13: Gotthold Ephraim Lessing, 1729–1781, German poet, playwright, and critic. Published essay entitled Education of the Human Species in 1780.

14: Steiner ended this lecture with more details about events that were known to his audience and that had occurred shortly before these lectures were given. However, these events cannot be fully reconstructed, and as this passage thus lacks a concrete context for modern readers, it has been moved to this section. Steiner continued:

I'll cite some facts experienced during the last few days, hoping that no member sitting here will be so indiscreet as to spread abroad what is discussed here in our intimate circle. At a conference of teachers held in this area, somebody recently spoke who had written about our movement without knowing anything about it. The teachers association in question was asked to let one of our members listen to the talk and maybe even reply to it. The way this request was refused is characteristic of our times. The letter denying our request to be present where one of our neighbors speaks about our movement contains among other sentences the following “...because if one of you came, that person would probably feel that the speaker does not know your movement sufficiently. Therefore, to avoid unpleasant feelings for the speaker due to the presence of a person from your movement, we ask you not to send anybody. For there will not be enough time for a discussion and the matter would only lead to unpleasant feelings as the man who will speak to us does not know you.”

This is the reason for denying our request; let's take note of that. It has to be said again and again that it is possible today that people say they do not want anyone from our movement to be present because somebody will be speaking about us who does not know anything about us. This is indeed possible, my dear friends; it is a fact.

It has come to the point where people not only think such things but even write them down, and even write them as justification for denying a request. That is the current condition of morality. However, this is not the only instance of such morality; it can be found everywhere. Unfortunately, we had to decide to show our building to that same group, so that those people could not say we were as impolite to them as they were to us. And unfortunately at just the time when they were taken on a tour of our building, a eurythmy lesson was apparently in progress. I don't want to speak about what this eurythmy evoked in the dirty minds of those who were shown through our halls. I regret that it is necessary to mention these things at all. I do not mention them to characterize or criticize the outer world, the people around us. I can only pity them from the bottom of my heart. Rather I mention these things for your sake, so that you become accustomed to finding the right standpoint and to knowing that opposition, enmity, and meanness lurk everywhere. The fact that something is sacred to some people does not protect it against being pulled down, dragged down, by others to the most profane level.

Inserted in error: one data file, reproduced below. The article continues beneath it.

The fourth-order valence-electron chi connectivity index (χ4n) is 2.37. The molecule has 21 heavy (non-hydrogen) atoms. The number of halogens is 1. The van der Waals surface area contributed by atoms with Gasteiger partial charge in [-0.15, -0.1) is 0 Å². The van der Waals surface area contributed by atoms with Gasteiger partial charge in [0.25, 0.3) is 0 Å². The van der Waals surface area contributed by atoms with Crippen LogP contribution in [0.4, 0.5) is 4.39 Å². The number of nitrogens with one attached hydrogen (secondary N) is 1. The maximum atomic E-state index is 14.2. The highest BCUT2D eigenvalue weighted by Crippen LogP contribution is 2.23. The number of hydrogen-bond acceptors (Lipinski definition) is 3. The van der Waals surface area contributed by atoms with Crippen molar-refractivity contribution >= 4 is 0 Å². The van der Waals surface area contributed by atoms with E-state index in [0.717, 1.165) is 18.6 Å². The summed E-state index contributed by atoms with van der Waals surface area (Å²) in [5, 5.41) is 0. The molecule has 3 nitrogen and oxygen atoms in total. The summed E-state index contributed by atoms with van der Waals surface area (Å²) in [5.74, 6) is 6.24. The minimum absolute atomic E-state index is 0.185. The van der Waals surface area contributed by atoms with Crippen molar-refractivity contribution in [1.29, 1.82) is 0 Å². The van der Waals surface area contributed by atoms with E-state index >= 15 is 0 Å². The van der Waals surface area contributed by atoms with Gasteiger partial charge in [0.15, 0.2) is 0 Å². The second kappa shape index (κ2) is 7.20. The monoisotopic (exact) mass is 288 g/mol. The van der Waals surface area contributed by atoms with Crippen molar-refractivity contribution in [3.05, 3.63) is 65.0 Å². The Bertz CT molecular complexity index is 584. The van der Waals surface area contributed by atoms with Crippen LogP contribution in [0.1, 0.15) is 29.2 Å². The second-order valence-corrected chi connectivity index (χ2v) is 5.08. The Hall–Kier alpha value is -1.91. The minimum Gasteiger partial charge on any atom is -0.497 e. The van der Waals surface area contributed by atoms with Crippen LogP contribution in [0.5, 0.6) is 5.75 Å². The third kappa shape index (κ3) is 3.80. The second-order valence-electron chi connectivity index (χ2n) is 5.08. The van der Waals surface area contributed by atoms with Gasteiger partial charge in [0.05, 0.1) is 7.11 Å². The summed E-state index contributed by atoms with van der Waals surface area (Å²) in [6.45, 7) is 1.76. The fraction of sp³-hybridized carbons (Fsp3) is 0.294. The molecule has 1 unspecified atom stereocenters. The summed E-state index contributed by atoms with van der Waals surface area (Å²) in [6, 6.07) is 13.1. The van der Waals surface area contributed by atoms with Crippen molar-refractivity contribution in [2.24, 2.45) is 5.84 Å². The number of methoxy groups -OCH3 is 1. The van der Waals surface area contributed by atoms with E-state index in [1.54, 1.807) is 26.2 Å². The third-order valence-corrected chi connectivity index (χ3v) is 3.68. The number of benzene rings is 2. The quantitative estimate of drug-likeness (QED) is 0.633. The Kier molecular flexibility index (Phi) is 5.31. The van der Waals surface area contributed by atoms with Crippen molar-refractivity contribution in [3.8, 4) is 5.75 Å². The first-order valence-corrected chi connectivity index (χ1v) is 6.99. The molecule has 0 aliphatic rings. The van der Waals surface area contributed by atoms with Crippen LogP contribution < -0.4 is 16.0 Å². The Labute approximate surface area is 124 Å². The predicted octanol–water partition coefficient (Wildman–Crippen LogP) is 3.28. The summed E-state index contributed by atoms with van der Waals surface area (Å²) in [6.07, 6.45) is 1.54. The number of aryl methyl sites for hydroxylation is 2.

When we are confronted with hate for some reason, we must become conscious of it. This is necessary because we are much too careless about the way we place ourselves in relation to the world around us. Granted, it is inconvenient to place oneself rightly in relation to the outer world, but it is worse to close one's eyes and be ignorant of the hate and opposition lurking everywhere.

Above all we must realize that opposition based on facts cannot ever harm us. We can deal with opposition based on facts. But it is difficult when the opposition is such that one wants to wash one's hands every time one has looked at it. This is the case, for example, with those people in Leipzig who do not base their opposition to us on facts but work only with seemingly plausible slander. Even if you were to write to them in a factual tone, people there will answer out of a fundamental attitude that belongs on the same level as the attitude I have just characterized.

We can foresee that as we are increasingly being noticed in the world, and as we complete our building, opposition and yet more opposition will be called forth; for envy and resentment grow enormously the more our building is noticed in the world. From this, special obligations arise for us.